Researchers at MIT have developed what they are calling the “most waterproof material ever”.
It makes sense that the less time water spends on a surface, the dryer a surface will stay, but the trick is finding the ideal contact deterrent.
Researchers at MIT believe they’ve done just that, developing what they are calling the “most waterproof material ever”.
In creating it they looked to nature’s water-repellent superstars, lotus leaves, nasturtium, and butterfly wings.
The lotus leaf is an old standby among those looking for insights into how to best deflect water droplets, and has previously been regarded as the world’s most efficient surface for the task.
Feeling that the leaf has done as much as it can for the moisture repelling sciences, the MIT group looked further afield.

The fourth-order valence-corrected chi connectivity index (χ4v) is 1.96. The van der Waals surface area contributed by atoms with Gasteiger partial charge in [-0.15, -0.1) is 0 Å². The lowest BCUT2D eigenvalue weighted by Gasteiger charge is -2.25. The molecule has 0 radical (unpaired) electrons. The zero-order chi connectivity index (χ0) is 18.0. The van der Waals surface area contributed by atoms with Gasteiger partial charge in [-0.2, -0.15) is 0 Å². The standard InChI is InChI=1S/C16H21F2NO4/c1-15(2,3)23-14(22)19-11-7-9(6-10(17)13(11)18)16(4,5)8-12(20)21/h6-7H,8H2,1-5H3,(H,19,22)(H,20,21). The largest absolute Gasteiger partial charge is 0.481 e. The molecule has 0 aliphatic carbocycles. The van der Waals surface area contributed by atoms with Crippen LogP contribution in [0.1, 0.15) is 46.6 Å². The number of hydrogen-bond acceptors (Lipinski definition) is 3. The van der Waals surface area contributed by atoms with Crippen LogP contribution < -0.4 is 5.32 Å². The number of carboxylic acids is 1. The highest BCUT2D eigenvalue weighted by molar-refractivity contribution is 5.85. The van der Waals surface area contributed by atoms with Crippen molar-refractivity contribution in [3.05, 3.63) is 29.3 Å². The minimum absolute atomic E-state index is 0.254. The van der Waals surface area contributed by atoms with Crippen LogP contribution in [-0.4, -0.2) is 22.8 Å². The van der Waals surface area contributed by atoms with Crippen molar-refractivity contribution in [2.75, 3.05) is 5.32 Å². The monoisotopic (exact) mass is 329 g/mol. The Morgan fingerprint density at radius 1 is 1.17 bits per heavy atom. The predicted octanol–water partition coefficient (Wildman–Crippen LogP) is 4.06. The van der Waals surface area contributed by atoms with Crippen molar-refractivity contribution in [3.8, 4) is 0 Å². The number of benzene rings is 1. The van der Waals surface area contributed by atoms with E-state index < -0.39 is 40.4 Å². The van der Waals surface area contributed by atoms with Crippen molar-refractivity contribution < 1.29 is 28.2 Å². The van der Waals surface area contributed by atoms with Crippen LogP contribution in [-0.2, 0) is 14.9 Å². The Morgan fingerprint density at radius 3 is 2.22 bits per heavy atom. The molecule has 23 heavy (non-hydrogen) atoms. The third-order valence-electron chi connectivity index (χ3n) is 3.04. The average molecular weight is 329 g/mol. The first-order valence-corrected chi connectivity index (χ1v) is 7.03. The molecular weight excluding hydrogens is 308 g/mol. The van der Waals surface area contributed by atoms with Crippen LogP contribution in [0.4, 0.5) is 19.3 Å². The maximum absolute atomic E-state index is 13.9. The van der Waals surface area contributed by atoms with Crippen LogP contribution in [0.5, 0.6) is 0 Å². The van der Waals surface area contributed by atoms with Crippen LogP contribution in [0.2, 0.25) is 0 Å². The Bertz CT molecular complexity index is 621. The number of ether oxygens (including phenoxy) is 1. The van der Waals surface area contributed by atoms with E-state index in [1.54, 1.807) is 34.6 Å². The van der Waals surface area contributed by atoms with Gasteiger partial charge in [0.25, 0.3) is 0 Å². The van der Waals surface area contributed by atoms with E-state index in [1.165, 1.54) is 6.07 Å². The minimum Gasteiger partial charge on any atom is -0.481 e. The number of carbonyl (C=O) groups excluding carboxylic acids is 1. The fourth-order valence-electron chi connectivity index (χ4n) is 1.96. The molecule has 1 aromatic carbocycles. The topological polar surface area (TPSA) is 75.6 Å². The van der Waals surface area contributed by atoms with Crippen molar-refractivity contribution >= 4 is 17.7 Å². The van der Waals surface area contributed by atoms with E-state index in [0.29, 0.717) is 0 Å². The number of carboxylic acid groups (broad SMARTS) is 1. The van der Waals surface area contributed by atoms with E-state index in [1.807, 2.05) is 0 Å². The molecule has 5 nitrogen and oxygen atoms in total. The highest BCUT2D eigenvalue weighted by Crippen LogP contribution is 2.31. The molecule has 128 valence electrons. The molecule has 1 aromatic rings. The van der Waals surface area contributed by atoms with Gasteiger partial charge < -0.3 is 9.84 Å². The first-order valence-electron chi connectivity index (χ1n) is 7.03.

What they found were the unique characteristics of nasturtium plants and Morpho butterflies.
Both have ridge scales and configurations that causing droplets to disperse unevenly when hit.
Contrary to prior belief, that uneven distribution results in a briefer contact duration and a drier surface.
Potential applications for the discovery range from raincoats to wind turbines.
The developers believe the surface could also prevent dangerous ice conditions on power lines and airplane wings.